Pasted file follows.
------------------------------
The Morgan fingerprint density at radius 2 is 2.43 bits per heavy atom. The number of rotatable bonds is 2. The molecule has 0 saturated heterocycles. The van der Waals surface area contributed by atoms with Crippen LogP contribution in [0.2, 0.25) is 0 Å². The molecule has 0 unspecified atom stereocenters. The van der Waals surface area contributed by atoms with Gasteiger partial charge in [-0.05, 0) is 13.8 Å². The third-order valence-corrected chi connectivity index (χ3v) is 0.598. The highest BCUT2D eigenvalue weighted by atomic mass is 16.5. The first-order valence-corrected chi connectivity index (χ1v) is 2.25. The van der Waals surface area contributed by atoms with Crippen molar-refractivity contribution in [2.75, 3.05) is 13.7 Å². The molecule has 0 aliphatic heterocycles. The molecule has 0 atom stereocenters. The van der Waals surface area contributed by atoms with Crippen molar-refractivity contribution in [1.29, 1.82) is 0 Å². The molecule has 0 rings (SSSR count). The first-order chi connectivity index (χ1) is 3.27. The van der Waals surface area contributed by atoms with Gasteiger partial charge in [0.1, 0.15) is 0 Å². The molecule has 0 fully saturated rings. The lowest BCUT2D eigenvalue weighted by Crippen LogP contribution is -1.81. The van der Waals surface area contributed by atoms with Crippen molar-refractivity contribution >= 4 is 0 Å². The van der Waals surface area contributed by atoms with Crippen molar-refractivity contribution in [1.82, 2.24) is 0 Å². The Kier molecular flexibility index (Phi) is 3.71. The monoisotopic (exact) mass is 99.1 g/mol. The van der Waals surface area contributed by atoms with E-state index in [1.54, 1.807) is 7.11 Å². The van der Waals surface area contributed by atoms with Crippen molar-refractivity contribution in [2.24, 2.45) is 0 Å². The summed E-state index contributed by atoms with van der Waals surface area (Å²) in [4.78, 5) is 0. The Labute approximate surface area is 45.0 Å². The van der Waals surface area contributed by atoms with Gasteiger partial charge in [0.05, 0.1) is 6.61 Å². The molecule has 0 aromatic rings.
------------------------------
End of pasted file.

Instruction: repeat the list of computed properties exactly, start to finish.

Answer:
The Morgan fingerprint density at radius 2 is 2.43 bits per heavy atom. The number of rotatable bonds is 2. The molecule has 0 saturated heterocycles. The van der Waals surface area contributed by atoms with Crippen LogP contribution in [0.2, 0.25) is 0 Å². The molecule has 0 unspecified atom stereocenters. The van der Waals surface area contributed by atoms with Gasteiger partial charge in [-0.05, 0) is 13.8 Å². The third-order valence-corrected chi connectivity index (χ3v) is 0.598. The highest BCUT2D eigenvalue weighted by atomic mass is 16.5. The first-order valence-corrected chi connectivity index (χ1v) is 2.25. The van der Waals surface area contributed by atoms with Crippen molar-refractivity contribution in [2.75, 3.05) is 13.7 Å². The molecule has 0 aliphatic heterocycles. The molecule has 0 atom stereocenters. The van der Waals surface area contributed by atoms with Crippen molar-refractivity contribution in [1.29, 1.82) is 0 Å². The molecule has 0 rings (SSSR count). The first-order chi connectivity index (χ1) is 3.27. The van der Waals surface area contributed by atoms with Gasteiger partial charge in [0.1, 0.15) is 0 Å². The molecule has 0 fully saturated rings. The lowest BCUT2D eigenvalue weighted by Crippen LogP contribution is -1.81. The van der Waals surface area contributed by atoms with Crippen molar-refractivity contribution >= 4 is 0 Å². The van der Waals surface area contributed by atoms with Crippen molar-refractivity contribution in [1.82, 2.24) is 0 Å². The Kier molecular flexibility index (Phi) is 3.71. The monoisotopic (exact) mass is 99.1 g/mol. The van der Waals surface area contributed by atoms with E-state index in [1.54, 1.807) is 7.11 Å². The van der Waals surface area contributed by atoms with Crippen molar-refractivity contribution in [2.24, 2.45) is 0 Å². The summed E-state index contributed by atoms with van der Waals surface area (Å²) in [4.78, 5) is 0. The Labute approximate surface area is 45.0 Å². The van der Waals surface area contributed by atoms with Gasteiger partial charge in [0.05, 0.1) is 6.61 Å². The molecule has 0 aromatic rings.